“How good is that information?” coach John Harbaugh asked.
“Guy who told me has not been wrong through the years,” DeCosta replied.
The guy wasn’t wrong last night, either. But the Chargers will surely be interested in knowing who spilled the beans.
Many have been confused by Eagles quarterback Sam Bradford’s desire to leave Philly. Former NFL quarterback Brady Quinn isn’t. Quinn explained Bradford’s mindset during a Friday visit to PFT Live on NBC Sports Radio.
“He came into the league being a guy who got paid $60 million to be a starting quarterback and to play and really didn’t have to deal with any sort of competition throughout his career because economically he was paid so much,” Quinn said. “I think he finds himself now in a situation where that’s what he comes to expect and that’s all he knows. He’s never had to necessarily grind it out and compete against someone else on the roster.
“So he signs a new contract and he’s thinking, ‘Alright, I’m the guy for this team for at least the next couple years.’ He feels like, ‘Well, I don’t have to deal with worrying about the second overall pick in the first round to compete with and hear the fans clamor for him the second that I throw an interception, the second I end up playing bad.’ He’s never had to adjust to that before in his career, so he doesn’t know how to deal with it and he wants to go somewhere where he feels like he can be the guy. He probably feels that way because he had his best statistical season last year for the Philadelphia Eagles. Even though he hasn’t been healthy for 16 games throughout his career he still wants to be the guy. He still thinks he has the ability to be the guy so he’s just looking for that opportunity. So you could see why he would feel that way, unfortunately that’s just not the position that he’s in anymore in the NFL. It’s not like he’s the first pick overall coming in the draft, like a Jared Goff, who has some time to prove himself. He now has to prove himself even among his own roster and his own quarterback room.”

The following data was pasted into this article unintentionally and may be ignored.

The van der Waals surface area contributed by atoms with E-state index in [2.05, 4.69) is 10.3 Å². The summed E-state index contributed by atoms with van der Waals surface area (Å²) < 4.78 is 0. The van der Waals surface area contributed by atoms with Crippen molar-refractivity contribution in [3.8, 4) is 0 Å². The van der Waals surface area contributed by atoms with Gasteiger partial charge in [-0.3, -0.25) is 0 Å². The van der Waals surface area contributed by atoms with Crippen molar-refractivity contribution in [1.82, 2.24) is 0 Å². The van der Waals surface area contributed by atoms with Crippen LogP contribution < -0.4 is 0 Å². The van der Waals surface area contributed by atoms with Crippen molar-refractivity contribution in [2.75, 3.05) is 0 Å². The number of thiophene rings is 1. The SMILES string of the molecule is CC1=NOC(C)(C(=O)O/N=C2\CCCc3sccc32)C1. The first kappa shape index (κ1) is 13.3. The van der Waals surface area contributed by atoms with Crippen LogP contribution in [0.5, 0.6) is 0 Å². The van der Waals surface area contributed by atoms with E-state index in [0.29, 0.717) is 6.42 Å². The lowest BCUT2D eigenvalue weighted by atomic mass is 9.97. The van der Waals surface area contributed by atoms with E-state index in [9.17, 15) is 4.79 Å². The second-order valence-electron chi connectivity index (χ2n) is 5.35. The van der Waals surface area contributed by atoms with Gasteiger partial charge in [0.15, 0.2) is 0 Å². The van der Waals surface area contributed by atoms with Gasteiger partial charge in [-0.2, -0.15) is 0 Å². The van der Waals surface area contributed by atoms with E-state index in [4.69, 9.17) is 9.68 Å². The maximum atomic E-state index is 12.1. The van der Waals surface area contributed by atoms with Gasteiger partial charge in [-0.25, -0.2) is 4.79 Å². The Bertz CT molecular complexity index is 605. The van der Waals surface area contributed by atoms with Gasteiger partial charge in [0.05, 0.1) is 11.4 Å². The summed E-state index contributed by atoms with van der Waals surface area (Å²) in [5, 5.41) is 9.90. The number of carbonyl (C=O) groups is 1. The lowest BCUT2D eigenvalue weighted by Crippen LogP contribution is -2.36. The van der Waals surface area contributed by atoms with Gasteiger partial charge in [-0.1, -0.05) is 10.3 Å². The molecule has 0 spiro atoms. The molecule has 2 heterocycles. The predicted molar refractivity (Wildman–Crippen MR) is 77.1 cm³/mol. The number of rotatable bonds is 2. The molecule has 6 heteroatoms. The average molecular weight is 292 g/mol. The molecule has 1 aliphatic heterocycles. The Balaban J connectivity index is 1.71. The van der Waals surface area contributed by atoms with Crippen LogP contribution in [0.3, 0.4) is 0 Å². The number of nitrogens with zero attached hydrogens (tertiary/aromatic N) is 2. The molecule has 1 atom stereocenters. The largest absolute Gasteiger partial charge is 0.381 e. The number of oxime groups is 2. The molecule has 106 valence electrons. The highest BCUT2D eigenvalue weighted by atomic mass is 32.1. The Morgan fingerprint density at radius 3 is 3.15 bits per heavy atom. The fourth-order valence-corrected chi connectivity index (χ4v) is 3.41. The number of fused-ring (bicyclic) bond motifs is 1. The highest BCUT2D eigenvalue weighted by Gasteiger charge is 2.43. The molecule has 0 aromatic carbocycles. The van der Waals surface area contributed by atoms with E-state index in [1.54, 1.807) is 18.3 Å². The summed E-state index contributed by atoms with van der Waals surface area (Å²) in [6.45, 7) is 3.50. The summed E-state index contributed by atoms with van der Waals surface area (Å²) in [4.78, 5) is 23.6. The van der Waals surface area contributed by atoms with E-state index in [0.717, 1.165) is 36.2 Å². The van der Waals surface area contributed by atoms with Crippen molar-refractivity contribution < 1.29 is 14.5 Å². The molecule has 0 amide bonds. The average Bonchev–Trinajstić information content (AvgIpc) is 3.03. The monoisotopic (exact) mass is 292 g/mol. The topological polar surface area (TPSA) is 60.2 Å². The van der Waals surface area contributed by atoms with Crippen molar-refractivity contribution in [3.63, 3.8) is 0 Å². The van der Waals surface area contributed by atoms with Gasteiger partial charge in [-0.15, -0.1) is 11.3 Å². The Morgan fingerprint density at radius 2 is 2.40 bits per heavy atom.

Quinn makes a lot of sense. Hopefully, Bradford will see what Quinn had to say and take it to heart. While it may take some time to get Eagles fans back on Bradford’s side (if they ever were), Bradford’s best bet is to accept his changed circumstances and commit to competing. It’s something many quarterbacks far more accomplished than Sam Bradford have had to do.
The son of ESPN analyst and former NFL linebacker Ray Lewis is facing third-degree criminal sexual conduct charges.
Ray Anthony Lewis III, a sophomore defensive back at Coastal Carolina University, turned himself in Friday. Two alleged victims told police he assaulted them on Jan. 23 at an apartment near the Coastal Carolina campus.
His arrest warrant alleges knowledgeable sexual battery of an 18-year-old female who was incapacitated from the use of drugs and/or alcohol.
Lewis III, 20, transferred to Coastal Carolina after playing two seasons at the University of Miami, his father’s alma mater.